Sunday, September 27, 2015

Tips for Teaching Text Structure with Non-Fiction

I love teaching Text Structure! I love text structure so much that I wrote a blog post about it.  Here you will get a free text structure anchor chart, a list of mentor texts, and some tips to help you teach Nonfiction text structures.  (don't forget to grab the free anchor chart)

Teaching text structure can feel like such a complicated task, but it really doesn't have to be.  Here are a few simple tips for making non-fiction text structures simple to understand for your students.

1. Start with the Basics

I love to start each of my lessons with an anchor chart.  The anchor chart starts off very simple and we slowly add to it each day.  I always try my best to let my students decide what should be added to the anchor chart as we go.  Students will take more ownership over the information on the anchor chart if they have a hand in creating it.  Here is a digital version of my "finished" anchor chart.  Feel free to download it and use it in your own classroom! CLICK HERE

I love teaching Text Structure! I love text structure so much that I wrote a blog post about it.  Here you will get a free text structure anchor chart, a list of mentor texts, and some tips to help you teach Nonfiction text structures.  (don't forget to grab the free anchor chart)


2. Look for the Signs

As you can see from my anchor chart, I teach my students to look for signal words to determine the structure of a text.  Some texts are not always clear, but this can be a very useful tool in most cases.

3. Mentor Texts are a "Must"

I use a mentor text to introduce each text structure.  Over the years I have changed the texts that I use. However, here are some that I have enjoyed!

I love teaching Text Structure! I love text structure so much that I wrote a blog post about it.  Here you will get a free text structure anchor chart, a list of mentor texts, and some tips to help you teach Nonfiction text structures.  (don't forget to grab the free anchor chart)


4. Graphic Organizers are Gold!

With all of my students, no matter their ability level, I have learned that graphic organizers are key in teaching text structure.  Graphic organizers allow students to make the structure of a text more concrete, and as a result, more obvious.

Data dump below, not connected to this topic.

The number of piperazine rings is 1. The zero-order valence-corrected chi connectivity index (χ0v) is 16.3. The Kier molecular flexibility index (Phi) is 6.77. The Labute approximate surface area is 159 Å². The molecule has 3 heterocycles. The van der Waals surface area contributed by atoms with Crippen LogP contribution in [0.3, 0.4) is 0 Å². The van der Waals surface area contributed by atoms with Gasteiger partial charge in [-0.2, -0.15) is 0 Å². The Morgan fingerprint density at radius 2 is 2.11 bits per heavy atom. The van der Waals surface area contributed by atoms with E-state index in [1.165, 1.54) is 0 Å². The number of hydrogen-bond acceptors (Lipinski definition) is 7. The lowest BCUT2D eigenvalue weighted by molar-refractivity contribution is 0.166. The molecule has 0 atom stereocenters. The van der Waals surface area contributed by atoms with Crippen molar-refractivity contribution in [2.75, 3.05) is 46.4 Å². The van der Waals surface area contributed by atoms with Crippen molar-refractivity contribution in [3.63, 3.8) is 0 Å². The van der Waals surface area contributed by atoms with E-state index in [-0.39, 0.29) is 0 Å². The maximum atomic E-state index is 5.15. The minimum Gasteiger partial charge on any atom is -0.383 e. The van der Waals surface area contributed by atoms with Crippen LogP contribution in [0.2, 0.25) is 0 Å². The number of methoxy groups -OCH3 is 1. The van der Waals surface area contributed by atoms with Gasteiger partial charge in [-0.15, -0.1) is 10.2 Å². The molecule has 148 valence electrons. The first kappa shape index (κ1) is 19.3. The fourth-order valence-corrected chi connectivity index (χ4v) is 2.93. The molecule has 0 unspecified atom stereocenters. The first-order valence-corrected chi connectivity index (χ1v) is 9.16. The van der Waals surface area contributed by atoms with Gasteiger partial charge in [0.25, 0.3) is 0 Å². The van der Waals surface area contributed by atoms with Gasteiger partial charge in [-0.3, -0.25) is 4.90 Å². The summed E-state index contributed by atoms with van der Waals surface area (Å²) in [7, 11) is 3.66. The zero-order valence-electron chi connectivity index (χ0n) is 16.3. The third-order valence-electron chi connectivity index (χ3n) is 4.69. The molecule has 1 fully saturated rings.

Here is a passage about Harriet Tubman.  As you can see, the graphic organizer included lends itself to a chronological order text structure.  Having the organizer to work with greatly helps my students deepen their understanding of the text structure.  Eventually, I require my students to choose their own graphic organizer for each text.

I love teaching Text Structure! I love text structure so much that I wrote a blog post about it.  Here you will get a free text structure anchor chart, a list of mentor texts, and some tips to help you teach Nonfiction text structures.  (don't forget to grab the free anchor chart)


5. Practice, Practice, Practice!!!

The only way your students are going to get better at identifying and analyzing the structure of a text is by being exposed to various examples of each structure.  Spend some time collecting non-fiction articles for your students to read.  Here is a list of FREE online non-fiction websites with tons of great articles.  

Once you have collected enough texts, split your class into small groups.  Give each group a few texts to analyze.  Have them work together to determine its text structure, the clue words that helped them identify the structure, and why the author chose that structure. This activity will allow you to see exactly where your students are struggling.

Looking for some "No-Prep" text structure resources?  Check out my Non-Fiction Text Structure Resource Pack for everything you will need!  This pack includes student practice pages for each structure (including graphic organizers), a review game including numerous short texts, and an assessment.

I love teaching Text Structure! I love text structure so much that I wrote a blog post about it.  Here you will get a free text structure anchor chart, a list of mentor texts, and some tips to help you teach Nonfiction text structures.  (don't forget to grab the free anchor chart)
CLICK HERE to learn more!
I would love to hear how you teach text structure, or even your favorite mentor text! Feel free to share in the comments.

Check out my Text Structure Pinterest board for even more ideas!




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